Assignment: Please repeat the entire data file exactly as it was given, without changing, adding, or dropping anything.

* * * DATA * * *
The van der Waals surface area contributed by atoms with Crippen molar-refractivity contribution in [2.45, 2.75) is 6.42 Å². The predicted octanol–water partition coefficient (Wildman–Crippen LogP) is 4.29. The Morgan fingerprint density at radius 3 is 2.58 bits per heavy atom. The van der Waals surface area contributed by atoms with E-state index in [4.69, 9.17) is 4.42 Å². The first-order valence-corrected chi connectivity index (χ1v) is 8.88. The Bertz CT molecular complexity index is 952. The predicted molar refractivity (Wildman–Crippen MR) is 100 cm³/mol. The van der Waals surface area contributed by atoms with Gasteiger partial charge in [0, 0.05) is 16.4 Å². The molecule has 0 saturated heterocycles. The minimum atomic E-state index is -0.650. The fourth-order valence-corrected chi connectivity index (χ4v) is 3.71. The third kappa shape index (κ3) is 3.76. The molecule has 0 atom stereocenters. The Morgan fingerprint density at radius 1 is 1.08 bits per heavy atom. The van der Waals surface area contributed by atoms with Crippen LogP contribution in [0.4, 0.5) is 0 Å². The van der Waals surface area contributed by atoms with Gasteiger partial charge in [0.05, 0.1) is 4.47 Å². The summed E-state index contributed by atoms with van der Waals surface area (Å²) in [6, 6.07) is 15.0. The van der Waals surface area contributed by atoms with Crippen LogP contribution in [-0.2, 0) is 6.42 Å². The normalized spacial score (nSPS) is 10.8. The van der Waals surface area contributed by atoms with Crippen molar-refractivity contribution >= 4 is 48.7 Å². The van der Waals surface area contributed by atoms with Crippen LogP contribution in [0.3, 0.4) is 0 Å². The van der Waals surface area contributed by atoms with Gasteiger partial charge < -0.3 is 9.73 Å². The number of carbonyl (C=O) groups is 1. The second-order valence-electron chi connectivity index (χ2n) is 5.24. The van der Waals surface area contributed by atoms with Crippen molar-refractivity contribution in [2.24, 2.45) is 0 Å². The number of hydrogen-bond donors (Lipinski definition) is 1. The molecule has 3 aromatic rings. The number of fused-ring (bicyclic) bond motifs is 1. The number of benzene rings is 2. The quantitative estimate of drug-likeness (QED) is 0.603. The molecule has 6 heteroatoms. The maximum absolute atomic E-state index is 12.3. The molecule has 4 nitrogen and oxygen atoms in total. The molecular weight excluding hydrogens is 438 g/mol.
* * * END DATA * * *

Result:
The van der Waals surface area contributed by atoms with Crippen molar-refractivity contribution in [2.45, 2.75) is 6.42 Å². The predicted octanol–water partition coefficient (Wildman–Crippen LogP) is 4.29. The Morgan fingerprint density at radius 3 is 2.58 bits per heavy atom. The van der Waals surface area contributed by atoms with E-state index in [4.69, 9.17) is 4.42 Å². The first-order valence-corrected chi connectivity index (χ1v) is 8.88. The Bertz CT molecular complexity index is 952. The predicted molar refractivity (Wildman–Crippen MR) is 100 cm³/mol. The van der Waals surface area contributed by atoms with Gasteiger partial charge in [0, 0.05) is 16.4 Å². The molecule has 0 saturated heterocycles. The minimum atomic E-state index is -0.650. The fourth-order valence-corrected chi connectivity index (χ4v) is 3.71. The third kappa shape index (κ3) is 3.76. The molecule has 0 atom stereocenters. The Morgan fingerprint density at radius 1 is 1.08 bits per heavy atom. The van der Waals surface area contributed by atoms with Crippen LogP contribution in [0.4, 0.5) is 0 Å². The van der Waals surface area contributed by atoms with Gasteiger partial charge in [0.05, 0.1) is 4.47 Å². The summed E-state index contributed by atoms with van der Waals surface area (Å²) in [6, 6.07) is 15.0. The van der Waals surface area contributed by atoms with Crippen LogP contribution in [-0.2, 0) is 6.42 Å². The normalized spacial score (nSPS) is 10.8. The van der Waals surface area contributed by atoms with Crippen molar-refractivity contribution >= 4 is 48.7 Å². The van der Waals surface area contributed by atoms with Crippen LogP contribution in [0.3, 0.4) is 0 Å². The van der Waals surface area contributed by atoms with Gasteiger partial charge < -0.3 is 9.73 Å². The number of carbonyl (C=O) groups is 1. The second-order valence-electron chi connectivity index (χ2n) is 5.24. The van der Waals surface area contributed by atoms with Crippen molar-refractivity contribution in [2.24, 2.45) is 0 Å². The number of hydrogen-bond donors (Lipinski definition) is 1. The molecule has 3 aromatic rings. The number of fused-ring (bicyclic) bond motifs is 1. The number of benzene rings is 2. The quantitative estimate of drug-likeness (QED) is 0.603. The molecule has 6 heteroatoms. The maximum absolute atomic E-state index is 12.3. The molecule has 4 nitrogen and oxygen atoms in total. The molecular weight excluding hydrogens is 438 g/mol.